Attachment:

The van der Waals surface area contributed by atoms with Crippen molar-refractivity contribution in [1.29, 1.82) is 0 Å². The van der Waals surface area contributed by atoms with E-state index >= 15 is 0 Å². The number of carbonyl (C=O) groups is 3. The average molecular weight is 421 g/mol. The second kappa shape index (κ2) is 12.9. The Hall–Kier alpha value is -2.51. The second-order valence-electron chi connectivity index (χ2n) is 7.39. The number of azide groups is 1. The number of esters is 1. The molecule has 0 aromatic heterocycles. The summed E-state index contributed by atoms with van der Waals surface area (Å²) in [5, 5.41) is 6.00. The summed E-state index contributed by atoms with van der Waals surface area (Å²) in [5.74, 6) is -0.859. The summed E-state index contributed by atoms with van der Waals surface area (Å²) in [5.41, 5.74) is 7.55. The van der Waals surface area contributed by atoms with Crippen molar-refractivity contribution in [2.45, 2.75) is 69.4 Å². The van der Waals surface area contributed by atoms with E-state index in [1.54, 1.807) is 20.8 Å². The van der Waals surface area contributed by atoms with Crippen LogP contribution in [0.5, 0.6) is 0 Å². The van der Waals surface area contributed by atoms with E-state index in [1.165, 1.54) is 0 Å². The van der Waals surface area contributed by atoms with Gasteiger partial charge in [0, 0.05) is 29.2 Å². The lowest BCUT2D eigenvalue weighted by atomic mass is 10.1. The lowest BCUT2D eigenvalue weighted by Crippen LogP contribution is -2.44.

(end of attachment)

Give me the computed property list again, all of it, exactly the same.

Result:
The van der Waals surface area contributed by atoms with Crippen molar-refractivity contribution in [1.29, 1.82) is 0 Å². The van der Waals surface area contributed by atoms with E-state index >= 15 is 0 Å². The number of carbonyl (C=O) groups is 3. The average molecular weight is 421 g/mol. The second kappa shape index (κ2) is 12.9. The Hall–Kier alpha value is -2.51. The second-order valence-electron chi connectivity index (χ2n) is 7.39. The number of azide groups is 1. The number of esters is 1. The molecule has 0 aromatic heterocycles. The summed E-state index contributed by atoms with van der Waals surface area (Å²) in [5, 5.41) is 6.00. The summed E-state index contributed by atoms with van der Waals surface area (Å²) in [5.74, 6) is -0.859. The summed E-state index contributed by atoms with van der Waals surface area (Å²) in [5.41, 5.74) is 7.55. The van der Waals surface area contributed by atoms with Crippen molar-refractivity contribution in [2.45, 2.75) is 69.4 Å². The van der Waals surface area contributed by atoms with E-state index in [1.54, 1.807) is 20.8 Å². The van der Waals surface area contributed by atoms with Crippen LogP contribution in [0.5, 0.6) is 0 Å². The van der Waals surface area contributed by atoms with E-state index in [1.165, 1.54) is 0 Å². The van der Waals surface area contributed by atoms with Gasteiger partial charge in [0, 0.05) is 29.2 Å². The lowest BCUT2D eigenvalue weighted by atomic mass is 10.1. The lowest BCUT2D eigenvalue weighted by Crippen LogP contribution is -2.44.